Digital restaurant ordering platform ChowNow unveiled its Loyal Local Membership program this week. The restaurant-to-diner service gives customers ongoing discounts on their orders while simultaneously funneling a little extra money to the restaurants themselves, according to a company press release.
ChowNow quietly launched the service at the end of March before making a more official announcement this week. Like many other restaurant industry initiatives these days, Loyal Local was developed because of COVID-19’s ongoing impact on the restaurant industry and the precarious financial positions many restaurants now find themselves in thanks to dining room closures.
Customers can sign up for the program by pre-paying a one-year membership fee through the ChowNow site that goes directly to the restaurant. Based on the level of membership they select — bronze, silver, or gold — they then receive up to 25 percent off on every order they make at participating restaurants for a year. A bronze status membership is $25/year and gets users a 10 percent discount. Silver is $40/year for 15 percent, while gold is $100/year for 25 percent.
Highly important is that this membership only works for orders made directly through the restaurant, either through its website or mobile app. Doing so not only builds a more direct relationship between restaurants and their customer; it also reduces the commission fee restaurants owe third-party delivery services. Usually, restaurants pay a service like Grubhub a fee per transaction based on marketing, order processing, and the actual delivery of the food. Knocking two of those elements (marketing and order processing) out of the equation cuts down on those fees, which, if you haven’t heard, are currently gutting restaurants. Most restaurants, though, will still need to use some third-party service capabilities for the actual delivering of the food.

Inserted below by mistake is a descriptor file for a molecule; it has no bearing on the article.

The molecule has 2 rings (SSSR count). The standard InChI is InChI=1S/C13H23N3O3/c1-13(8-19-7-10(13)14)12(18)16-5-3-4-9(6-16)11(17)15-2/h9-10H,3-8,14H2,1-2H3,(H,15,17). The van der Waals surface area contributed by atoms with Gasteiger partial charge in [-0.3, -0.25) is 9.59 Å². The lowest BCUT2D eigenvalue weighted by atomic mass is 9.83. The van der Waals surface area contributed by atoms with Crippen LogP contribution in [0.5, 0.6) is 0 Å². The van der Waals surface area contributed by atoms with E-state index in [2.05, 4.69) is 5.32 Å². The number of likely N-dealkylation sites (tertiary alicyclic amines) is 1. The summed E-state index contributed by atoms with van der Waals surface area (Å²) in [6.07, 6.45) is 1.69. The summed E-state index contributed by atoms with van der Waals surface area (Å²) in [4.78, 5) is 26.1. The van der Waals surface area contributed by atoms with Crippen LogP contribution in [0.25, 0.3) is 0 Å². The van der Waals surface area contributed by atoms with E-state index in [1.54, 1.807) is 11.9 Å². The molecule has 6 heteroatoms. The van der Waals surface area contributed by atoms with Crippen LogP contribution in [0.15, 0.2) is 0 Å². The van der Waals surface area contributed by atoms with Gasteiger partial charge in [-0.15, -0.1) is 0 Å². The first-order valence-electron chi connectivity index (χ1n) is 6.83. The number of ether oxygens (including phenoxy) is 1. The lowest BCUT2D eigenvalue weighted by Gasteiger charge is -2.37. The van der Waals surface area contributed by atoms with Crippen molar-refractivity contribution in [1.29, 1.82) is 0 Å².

It’s also a way for restaurants to boost mobile ordering and contactless payments, both of which will be important to the overall restaurant reopening process.
The program also provides something of a cash infusion to restaurants. ChowNow doesn’t charge restaurants to participate in Loyal Local, and customers pay upfront for the membership. All proceeds from membership fees go to the restaurant. A post by ChowNow has an extensive breakdown of the purported financial benefits for restaurants.
The company said in its press release it has added over 670 restaurants to the platform over the last couple weeks across California, Illinois, New York, and other states.
Restaurants need all the help they can get right now, but they’re not the only ones struggling to stay relevant. Restaurant tech companies are now having to prove that their products and services have real value to restaurants and not, as an industry friend of mine likes to say, a solution in search of a problem. The more a company can draw a direct line between its tech and a restaurant being able to keep its lights on, the better.